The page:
Immune proteins spread a net to trap bacteria

A “natural antibiotic” protects the body against bacteria by tangling them in a net, not poking holes in them, a team led by UC Davis Health System researchers has found.

It’s an entirely new mechanism of action for defensins, an important group of molecules known to bolster the body’s defenses, and provides important clues to inflammatory bowel diseases, especially Crohn’s disease. The work is published tomorrow, June 22 in the journal Science.

“During the past 25 years, researchers have learned a lot about the biological function of defensins, but the role of HD6, a particular molecule that is highly expressed in the intestines, was a mystery,” said Charles Bevins, professor of microbiology and immunology at UC Davis.

Merging cluster cosmologists merge (sort of)

(Contributed by Will Dawson, Physics. Will’s blog is here.)

We were just awarded a grant from the University of California High-Perfomance Astrocomputing Center to establish a UC Davis – UC Irvine collaboration to study merging clusters, with the aim of determining the nature of dark matter. Dark matter is one of the great outstanding mysteries.

Galaxy clusters are vast objects made up of stars (in galaxies), dark matter and gas. When two galaxy clusters run into each other, how the different types of matter behave can give clues about the nature and properties of dark matter.

Another Titan Arum corpseflower set to bloom

“Tammy,” a Titan Arum or corpseflower, is getting ready to bloom at the UC Davis Botanical Conservatory greenhouse. This will be the eighth successful Titan Arum bloom at UC Davis since 2003, but the first for this plant, grown from seed at UC Davis.

Conservatory director Ernesto Sandoval estimated the plant would be fully in bloom later this week, possibly over the weekend.

Titan Arum (Amorphophallus titanum) plants come from the island of Sumatra in Indonesia. The plant spends most of its life as an underground stem called a corm. Once a year, the plant puts out a single big green leaf that lasts about six months. Some years, it puts out a flower shoot instead.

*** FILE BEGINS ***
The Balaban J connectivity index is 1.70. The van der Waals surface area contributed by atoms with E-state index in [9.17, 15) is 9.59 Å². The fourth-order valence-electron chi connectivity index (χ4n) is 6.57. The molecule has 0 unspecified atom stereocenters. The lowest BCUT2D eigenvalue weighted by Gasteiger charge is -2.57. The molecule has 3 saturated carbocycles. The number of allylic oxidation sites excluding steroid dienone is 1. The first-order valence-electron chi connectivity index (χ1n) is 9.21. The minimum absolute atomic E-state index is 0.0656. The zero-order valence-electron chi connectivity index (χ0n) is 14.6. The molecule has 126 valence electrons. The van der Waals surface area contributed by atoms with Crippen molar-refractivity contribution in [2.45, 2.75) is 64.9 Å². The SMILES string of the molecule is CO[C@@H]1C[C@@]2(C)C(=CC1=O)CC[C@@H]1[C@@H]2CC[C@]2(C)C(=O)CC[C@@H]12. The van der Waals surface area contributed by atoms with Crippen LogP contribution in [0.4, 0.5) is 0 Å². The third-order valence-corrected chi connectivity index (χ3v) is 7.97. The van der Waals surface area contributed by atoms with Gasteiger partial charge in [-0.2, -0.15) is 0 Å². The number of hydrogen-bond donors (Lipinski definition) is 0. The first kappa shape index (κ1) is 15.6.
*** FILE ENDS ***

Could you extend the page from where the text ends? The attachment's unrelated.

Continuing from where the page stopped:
Video: Jon Eisen on our microbial cloud, poo tea and diabetes

Jonathan Eisen of the UC Davis Genome Center was invited to speak at the recent TEDMED meeting in Washington D.C. and video of his talk has now been posted online.

While much of medicine has obsessed over cleanliness and removing bacteria from our environment, “We are covered in a cloud of microbes that mostly do us good,” Eisen says. “We are a teeming ecosystem of microorganisms.”

Eisen uses genome sequencing technology to study this microbial cloud — too few or difficult to grow by conventional means, their signatures can be captured from their DNA.

Watching the transit of Venus

Quite a crowd showed up in Lot 2 yesterday afternoon to watch the transit of Venus. Geology graduate student John Peterson had set up his telescope, with a special solar filter, and invited others to come and watch.

Peterson, in white panama, with his telescope.





Many people took pictures through the telescope with cameras and cell phones. Here’s mine:







Peterson lending his filter to CBS-13 so that they can get a live shot of the transit.